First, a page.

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Everything posted by Benjamin

  1. A URL is the thing at the top of your browser in the search bar. It might look like, for example, 'https://forums.whatbird.com/index.php?'. I don't know if there's an attachment quota, but if there is, then yes, hosting the image elsewhere will allow you to continue to add photos. If you're trying to add an image from elsewhere in the internet, it looks like all you have to do is open up that image and copy that url into the 'insert image from url' dialog box.
  2. You should check American Robin. I wouldn't report something that's rare by trying to figure out the ID after the fact. The human mind is surprisingly bad at remembering, and some birds must be left unidentified.
  3. This is based on a few unreliable historical reports, and is likely not true.
  4. This is a without question a Semipalmated Sandpiper. This was taken in June, and Western would be quite ruddy that time of year. Structure is also a bit off for Western, and remember that Semipalms in the east are longer-billed than in the west.
  5. 1 Mallard/Mallard x Black Duck 3 Ruddy Duck 4 Green-winged Teal 5 American Black Duck
  6. Correct, all are American Tree Sparrows except for the lone White-crowned Sparrow.
  7. Swamps are everywhere this time of year. Walk through a brushy field and you'll probably kick up 20-30.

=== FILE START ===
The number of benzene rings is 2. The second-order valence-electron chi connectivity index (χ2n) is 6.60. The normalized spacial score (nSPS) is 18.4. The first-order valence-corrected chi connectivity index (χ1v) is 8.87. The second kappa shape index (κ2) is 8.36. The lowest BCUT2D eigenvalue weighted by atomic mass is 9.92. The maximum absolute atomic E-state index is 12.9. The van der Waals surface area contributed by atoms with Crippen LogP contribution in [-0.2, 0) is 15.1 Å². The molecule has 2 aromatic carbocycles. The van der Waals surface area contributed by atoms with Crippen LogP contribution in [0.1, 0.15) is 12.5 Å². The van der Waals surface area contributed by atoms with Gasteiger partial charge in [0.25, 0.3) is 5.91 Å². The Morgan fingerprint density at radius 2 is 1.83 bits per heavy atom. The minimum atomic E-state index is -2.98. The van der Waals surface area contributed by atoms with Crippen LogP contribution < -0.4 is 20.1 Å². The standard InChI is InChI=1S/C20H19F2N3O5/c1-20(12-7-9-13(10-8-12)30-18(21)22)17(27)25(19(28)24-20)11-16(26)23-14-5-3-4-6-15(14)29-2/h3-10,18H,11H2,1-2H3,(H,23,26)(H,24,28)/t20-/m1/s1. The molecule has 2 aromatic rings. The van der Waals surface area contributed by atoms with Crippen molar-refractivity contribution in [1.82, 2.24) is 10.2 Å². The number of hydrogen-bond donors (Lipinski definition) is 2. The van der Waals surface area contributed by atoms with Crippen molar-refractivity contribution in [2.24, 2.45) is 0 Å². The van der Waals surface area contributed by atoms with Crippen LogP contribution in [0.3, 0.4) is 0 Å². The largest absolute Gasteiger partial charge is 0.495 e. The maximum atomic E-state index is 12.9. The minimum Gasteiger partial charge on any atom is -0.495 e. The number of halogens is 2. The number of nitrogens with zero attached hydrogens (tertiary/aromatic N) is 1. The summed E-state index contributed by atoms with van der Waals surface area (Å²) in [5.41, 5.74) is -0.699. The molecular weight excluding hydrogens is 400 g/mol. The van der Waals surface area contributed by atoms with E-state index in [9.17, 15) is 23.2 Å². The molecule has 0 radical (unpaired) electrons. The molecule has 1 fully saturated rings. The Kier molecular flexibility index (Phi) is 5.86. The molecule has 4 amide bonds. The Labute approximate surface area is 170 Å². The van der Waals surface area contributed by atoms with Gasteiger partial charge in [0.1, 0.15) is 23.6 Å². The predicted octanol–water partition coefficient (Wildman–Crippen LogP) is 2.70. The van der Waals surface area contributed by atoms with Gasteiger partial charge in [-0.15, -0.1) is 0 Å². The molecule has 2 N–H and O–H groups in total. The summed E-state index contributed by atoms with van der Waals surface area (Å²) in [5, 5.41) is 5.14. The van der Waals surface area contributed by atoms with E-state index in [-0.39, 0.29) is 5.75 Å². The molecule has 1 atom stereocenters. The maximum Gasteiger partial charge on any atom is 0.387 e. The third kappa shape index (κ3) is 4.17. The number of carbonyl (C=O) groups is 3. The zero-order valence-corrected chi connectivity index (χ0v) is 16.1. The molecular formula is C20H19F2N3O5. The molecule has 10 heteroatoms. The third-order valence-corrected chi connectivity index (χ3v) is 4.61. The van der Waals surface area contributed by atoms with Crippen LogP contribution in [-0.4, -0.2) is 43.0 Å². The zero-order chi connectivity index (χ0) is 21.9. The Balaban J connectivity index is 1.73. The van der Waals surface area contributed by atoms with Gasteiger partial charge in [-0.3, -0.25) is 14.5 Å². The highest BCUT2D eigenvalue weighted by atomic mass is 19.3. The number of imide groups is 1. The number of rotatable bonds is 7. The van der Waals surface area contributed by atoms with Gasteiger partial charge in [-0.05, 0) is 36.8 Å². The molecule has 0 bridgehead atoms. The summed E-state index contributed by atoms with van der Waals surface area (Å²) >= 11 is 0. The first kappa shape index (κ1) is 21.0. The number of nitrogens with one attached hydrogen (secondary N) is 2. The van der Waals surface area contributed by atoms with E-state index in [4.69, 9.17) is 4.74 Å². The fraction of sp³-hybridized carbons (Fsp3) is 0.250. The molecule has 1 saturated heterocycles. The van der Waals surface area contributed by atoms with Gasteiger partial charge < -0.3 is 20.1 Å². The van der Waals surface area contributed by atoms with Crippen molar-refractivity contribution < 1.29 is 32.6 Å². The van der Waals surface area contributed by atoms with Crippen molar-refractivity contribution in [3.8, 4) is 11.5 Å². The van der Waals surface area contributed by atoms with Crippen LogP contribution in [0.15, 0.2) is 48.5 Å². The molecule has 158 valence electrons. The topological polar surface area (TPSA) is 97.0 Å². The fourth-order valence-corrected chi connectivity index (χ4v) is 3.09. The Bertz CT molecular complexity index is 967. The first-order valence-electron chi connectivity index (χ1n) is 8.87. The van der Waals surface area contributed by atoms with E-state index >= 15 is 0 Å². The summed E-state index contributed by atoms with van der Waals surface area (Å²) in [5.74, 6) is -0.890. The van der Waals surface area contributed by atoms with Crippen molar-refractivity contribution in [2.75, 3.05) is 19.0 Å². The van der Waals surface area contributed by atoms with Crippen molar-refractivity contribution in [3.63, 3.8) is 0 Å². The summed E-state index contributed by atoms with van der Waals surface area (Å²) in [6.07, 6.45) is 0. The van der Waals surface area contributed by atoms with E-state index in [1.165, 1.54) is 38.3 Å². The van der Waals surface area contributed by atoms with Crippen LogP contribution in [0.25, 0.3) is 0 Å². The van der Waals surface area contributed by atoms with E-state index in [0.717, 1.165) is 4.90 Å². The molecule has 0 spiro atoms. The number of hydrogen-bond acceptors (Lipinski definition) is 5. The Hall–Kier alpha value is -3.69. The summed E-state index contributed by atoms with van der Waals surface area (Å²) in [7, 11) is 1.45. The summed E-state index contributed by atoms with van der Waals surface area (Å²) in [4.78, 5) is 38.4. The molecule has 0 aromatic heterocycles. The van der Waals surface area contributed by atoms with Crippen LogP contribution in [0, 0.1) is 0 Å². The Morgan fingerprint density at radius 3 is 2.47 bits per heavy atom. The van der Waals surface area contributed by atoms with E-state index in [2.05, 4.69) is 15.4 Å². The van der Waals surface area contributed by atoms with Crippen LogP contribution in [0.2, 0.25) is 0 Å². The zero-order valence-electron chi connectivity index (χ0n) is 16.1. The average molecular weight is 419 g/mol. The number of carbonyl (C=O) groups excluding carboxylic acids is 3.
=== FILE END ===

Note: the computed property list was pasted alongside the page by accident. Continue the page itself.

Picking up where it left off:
8. Not on nonbreeding birds. The best tools available in a photograph to separate the two if not in flight are, in no particular order, the bill shape, lower eye-arc, mantle color, eyebrow shape, and throat/chin color. Also, I mean to say 'lack of an arched eyebrow' in my previous post.
  9. This is a poor photo of a very difficult bird to separate. By location it is most likely a Long-billed, and its plumage looks Long-billed to my eye with the arched eyebrow and very long bill, but expecting to be able to conclusively identify it from this seems a bit much
  10. This looks like a Herring to me- LBBG is not so uniformly dark.
  11. He's saying that if it was a Red-throated or Pacific we'd be able to see a size difference
  12. These are both Canadas. There is significant size variability between subspecies and populations of Canada Geese.
  13. Yes. They are Cackling Geese, but I'm not making that call because of the presence or absence of white on the forehead.
  14. Likely a Rufous, but without a good photo of the tail spread the two are not separable. Only the adult male Rufous has a extensive rufous back, female and juvenile birds have green backs and are indistinguishable from Allen's except via the tail.
  15. Except for the rightmost bird which we can only see the rear of in the first photo, all of these are Dunlin
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